Overall, you can get good beans for roughly $4-6/lb. The beans that would probably cost you twice that (or more) to buy roasted and a month old.
    Hmm... Yemen ~$6-8, Ethiopia ~$6, that is about half. And Yemen is only patchily available at the place I hit here.

    Definitely something to think about.

    I wonder if you can get Haitian coffee green. Can't get it roasted, really, either, but when I could get it, it was my fave. Been a lot of years now.

  14. #14
    On my TARDIScycle! KingTermite's Avatar
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    Quote Originally Posted by HardyWeinberg View Post
    Hmm... Yemen ~$6-8, Ethiopia ~$6, that is about half. And Yemen is only patchily available at the place I hit here.

    Definitely something to think about.

    I wonder if you can get Haitian coffee green. Can't get it roasted, really, either, but when I could get it, it was my fave. Been a lot of years now.
    I remember you talking about the Haitian one before. If you come across it, link me to it so I can try it too.
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  15. #15
    superArti artifice's Avatar
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    KT, sounds like you are well on your way to some delicious coffee! Plus, roasting lightly, and drinking the coffee shortly after roasting (couple days) is the best way to maximize the caffeine output of the bean

    I am curious, though if it matters if the bean is roasted quickly (at a high temp) or not, so long as you harvest it from the roaster at the desired pop. I've only used a pro-grade roaster, which took quite awhile.
    Last edited by artifice; 04-17-09 at 12:55 PM.
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    The Haitian Bleu coffee is very hard to come by right now due to hurricane damage to the very small growing region. Last time I checked, only a few vendors in the US had it, and I think all of them are either sold out or do not know if they can get any of the 2009 crop. I once tried some pre-roasted: it seemed a fairly typical Caribbean coffee, and as such we were not especially fond of it. We tend to like the fuller-bodied coffees.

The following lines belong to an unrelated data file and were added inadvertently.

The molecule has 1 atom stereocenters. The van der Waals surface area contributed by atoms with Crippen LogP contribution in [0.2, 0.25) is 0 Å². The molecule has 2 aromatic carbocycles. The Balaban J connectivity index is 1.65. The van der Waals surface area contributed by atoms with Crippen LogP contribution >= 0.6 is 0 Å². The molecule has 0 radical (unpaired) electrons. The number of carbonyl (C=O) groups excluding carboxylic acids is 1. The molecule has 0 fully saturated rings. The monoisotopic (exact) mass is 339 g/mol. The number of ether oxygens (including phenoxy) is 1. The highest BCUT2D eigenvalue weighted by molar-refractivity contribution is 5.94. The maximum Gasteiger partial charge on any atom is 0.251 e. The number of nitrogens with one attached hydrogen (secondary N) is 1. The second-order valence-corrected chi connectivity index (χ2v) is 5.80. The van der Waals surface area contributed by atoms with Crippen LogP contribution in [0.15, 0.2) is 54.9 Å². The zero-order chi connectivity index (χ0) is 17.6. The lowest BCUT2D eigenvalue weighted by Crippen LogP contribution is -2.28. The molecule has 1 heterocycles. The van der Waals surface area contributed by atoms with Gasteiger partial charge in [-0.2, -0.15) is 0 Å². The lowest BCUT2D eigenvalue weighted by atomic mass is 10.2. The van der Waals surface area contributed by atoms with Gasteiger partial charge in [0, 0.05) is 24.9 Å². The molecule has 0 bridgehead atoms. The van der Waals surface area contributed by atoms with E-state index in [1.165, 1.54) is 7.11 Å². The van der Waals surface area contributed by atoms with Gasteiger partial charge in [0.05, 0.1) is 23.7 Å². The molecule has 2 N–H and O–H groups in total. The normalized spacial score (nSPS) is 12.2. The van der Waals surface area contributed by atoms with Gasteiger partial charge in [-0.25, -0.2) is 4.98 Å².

Last edited by MillCreek; 04-17-09 at 01:10 PM.
    Regards, MillCreek
    Snohomish County, Washington USA

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    Quote Originally Posted by artifice View Post
    KT, sounds like you are well on your way to some delicious coffee! Plus, roasting lightly, and drinking the coffee shortly after roasting (couple days) is the best way to maximize the caffeine output of the bean

    I am curious, though if it matters if the bean is roasted quickly (at a high temp) or not, so long as you harvest it from the roaster at the desired pop. I've only used a pro-grade roaster, which took quite awhile.
    Time does matter depending on your tastes. A very fast roast even to first crack can lead to a bright flavor, which some people like. There is also the risk that the outside can be roasted, but the inside is not.

    Over the years I have learned that our tastes tend more towards the slower roasted coffees. This means that I use a drum roaster, heatgun/dogbowl or stovetop roasting. I can tell a perceptible taste difference between a fast and slow roast coffee.
    Last edited by MillCreek; 04-17-09 at 01:02 PM.
    Regards, MillCreek
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  18. #18
    On my TARDIScycle! KingTermite's Avatar
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    Quote Originally Posted by MillCreek View Post
    Time does matter depending on your tastes. A very fast roast even to first crack can lead to a bright flavor, which some people like. There is also the risk that the outside can be roasted, but the inside is not.

    Over the years I have learned that our tastes tend more towards the slower roasted coffees. This means that I use a drum roaster, heatgun/dogbowl or stovetop roasting. I can tell a perceptible taste difference between a fast and slow roast coffee.
    My gut feeling when I was roasting that a slow roast would be better. It was my fear that it may not be fully roasted on the inside.
    Quote Originally Posted by coffeecake View Post
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    Quote Originally Posted by KingTermite View Post
    My gut feeling when I was roasting that a slow roast would be better. It was my fear that it may not be fully roasted on the inside.